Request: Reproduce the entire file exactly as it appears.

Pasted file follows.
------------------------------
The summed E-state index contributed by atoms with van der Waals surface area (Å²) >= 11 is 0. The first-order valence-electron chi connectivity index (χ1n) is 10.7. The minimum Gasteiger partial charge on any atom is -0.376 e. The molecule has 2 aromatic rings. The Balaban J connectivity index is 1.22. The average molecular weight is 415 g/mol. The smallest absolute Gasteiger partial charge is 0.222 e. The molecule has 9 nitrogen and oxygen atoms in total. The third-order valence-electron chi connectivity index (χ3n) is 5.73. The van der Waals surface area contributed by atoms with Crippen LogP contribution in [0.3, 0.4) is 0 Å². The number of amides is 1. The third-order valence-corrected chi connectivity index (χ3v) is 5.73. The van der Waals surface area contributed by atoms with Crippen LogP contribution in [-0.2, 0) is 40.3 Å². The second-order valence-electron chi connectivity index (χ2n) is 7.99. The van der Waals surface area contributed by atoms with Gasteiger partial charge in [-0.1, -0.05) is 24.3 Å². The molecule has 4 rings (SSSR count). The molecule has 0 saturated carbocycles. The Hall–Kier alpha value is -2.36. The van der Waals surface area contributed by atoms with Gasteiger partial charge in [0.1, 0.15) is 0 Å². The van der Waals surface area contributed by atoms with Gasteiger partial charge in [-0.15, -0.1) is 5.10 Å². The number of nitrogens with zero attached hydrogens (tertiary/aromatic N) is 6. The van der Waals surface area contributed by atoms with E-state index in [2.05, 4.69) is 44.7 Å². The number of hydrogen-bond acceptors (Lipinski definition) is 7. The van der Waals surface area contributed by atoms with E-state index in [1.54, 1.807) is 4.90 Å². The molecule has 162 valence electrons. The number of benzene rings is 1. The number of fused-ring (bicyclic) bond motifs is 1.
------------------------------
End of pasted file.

The summed E-state index contributed by atoms with van der Waals surface area (Å²) >= 11 is 0. The first-order valence-electron chi connectivity index (χ1n) is 10.7. The minimum Gasteiger partial charge on any atom is -0.376 e. The molecule has 2 aromatic rings. The Balaban J connectivity index is 1.22. The average molecular weight is 415 g/mol. The smallest absolute Gasteiger partial charge is 0.222 e. The molecule has 9 nitrogen and oxygen atoms in total. The third-order valence-electron chi connectivity index (χ3n) is 5.73. The van der Waals surface area contributed by atoms with Crippen LogP contribution in [0.3, 0.4) is 0 Å². The number of amides is 1. The third-order valence-corrected chi connectivity index (χ3v) is 5.73. The van der Waals surface area contributed by atoms with Crippen LogP contribution in [-0.2, 0) is 40.3 Å². The second-order valence-electron chi connectivity index (χ2n) is 7.99. The van der Waals surface area contributed by atoms with Gasteiger partial charge in [-0.1, -0.05) is 24.3 Å². The molecule has 4 rings (SSSR count). The molecule has 0 saturated carbocycles. The Hall–Kier alpha value is -2.36. The van der Waals surface area contributed by atoms with Gasteiger partial charge in [0.1, 0.15) is 0 Å². The van der Waals surface area contributed by atoms with Gasteiger partial charge in [-0.15, -0.1) is 5.10 Å². The number of nitrogens with zero attached hydrogens (tertiary/aromatic N) is 6. The van der Waals surface area contributed by atoms with E-state index in [2.05, 4.69) is 44.7 Å². The number of hydrogen-bond acceptors (Lipinski definition) is 7. The van der Waals surface area contributed by atoms with E-state index in [1.54, 1.807) is 4.90 Å². The molecule has 162 valence electrons. The number of benzene rings is 1. The number of fused-ring (bicyclic) bond motifs is 1.